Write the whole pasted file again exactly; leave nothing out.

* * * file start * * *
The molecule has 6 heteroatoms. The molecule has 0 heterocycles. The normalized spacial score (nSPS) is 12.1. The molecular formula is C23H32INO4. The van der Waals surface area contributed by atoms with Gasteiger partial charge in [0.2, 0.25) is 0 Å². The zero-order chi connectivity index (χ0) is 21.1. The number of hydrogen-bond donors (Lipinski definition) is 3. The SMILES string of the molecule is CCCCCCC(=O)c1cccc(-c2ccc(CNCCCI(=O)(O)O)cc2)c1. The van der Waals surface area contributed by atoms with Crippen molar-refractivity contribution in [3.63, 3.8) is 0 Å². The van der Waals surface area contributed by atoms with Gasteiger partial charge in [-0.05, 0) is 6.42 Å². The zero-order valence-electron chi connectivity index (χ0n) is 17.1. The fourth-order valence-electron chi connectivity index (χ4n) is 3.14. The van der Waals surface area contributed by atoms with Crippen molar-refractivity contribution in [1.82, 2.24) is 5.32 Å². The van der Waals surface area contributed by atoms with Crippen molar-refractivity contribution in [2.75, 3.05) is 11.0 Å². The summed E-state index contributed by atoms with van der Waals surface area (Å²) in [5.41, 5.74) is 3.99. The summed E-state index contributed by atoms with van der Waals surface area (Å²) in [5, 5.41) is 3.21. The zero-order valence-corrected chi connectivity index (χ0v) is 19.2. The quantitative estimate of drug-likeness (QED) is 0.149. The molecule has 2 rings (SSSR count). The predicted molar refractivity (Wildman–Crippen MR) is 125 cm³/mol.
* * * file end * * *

The molecule has 6 heteroatoms. The molecule has 0 heterocycles. The normalized spacial score (nSPS) is 12.1. The molecular formula is C23H32INO4. The van der Waals surface area contributed by atoms with Gasteiger partial charge in [0.2, 0.25) is 0 Å². The zero-order chi connectivity index (χ0) is 21.1. The number of hydrogen-bond donors (Lipinski definition) is 3. The SMILES string of the molecule is CCCCCCC(=O)c1cccc(-c2ccc(CNCCCI(=O)(O)O)cc2)c1. The van der Waals surface area contributed by atoms with Crippen molar-refractivity contribution in [3.63, 3.8) is 0 Å². The van der Waals surface area contributed by atoms with Gasteiger partial charge in [-0.05, 0) is 6.42 Å². The zero-order valence-electron chi connectivity index (χ0n) is 17.1. The fourth-order valence-electron chi connectivity index (χ4n) is 3.14. The van der Waals surface area contributed by atoms with Crippen molar-refractivity contribution in [1.82, 2.24) is 5.32 Å². The van der Waals surface area contributed by atoms with Crippen molar-refractivity contribution in [2.75, 3.05) is 11.0 Å². The summed E-state index contributed by atoms with van der Waals surface area (Å²) in [5.41, 5.74) is 3.99. The summed E-state index contributed by atoms with van der Waals surface area (Å²) in [5, 5.41) is 3.21. The zero-order valence-corrected chi connectivity index (χ0v) is 19.2. The quantitative estimate of drug-likeness (QED) is 0.149. The molecule has 2 rings (SSSR count). The predicted molar refractivity (Wildman–Crippen MR) is 125 cm³/mol.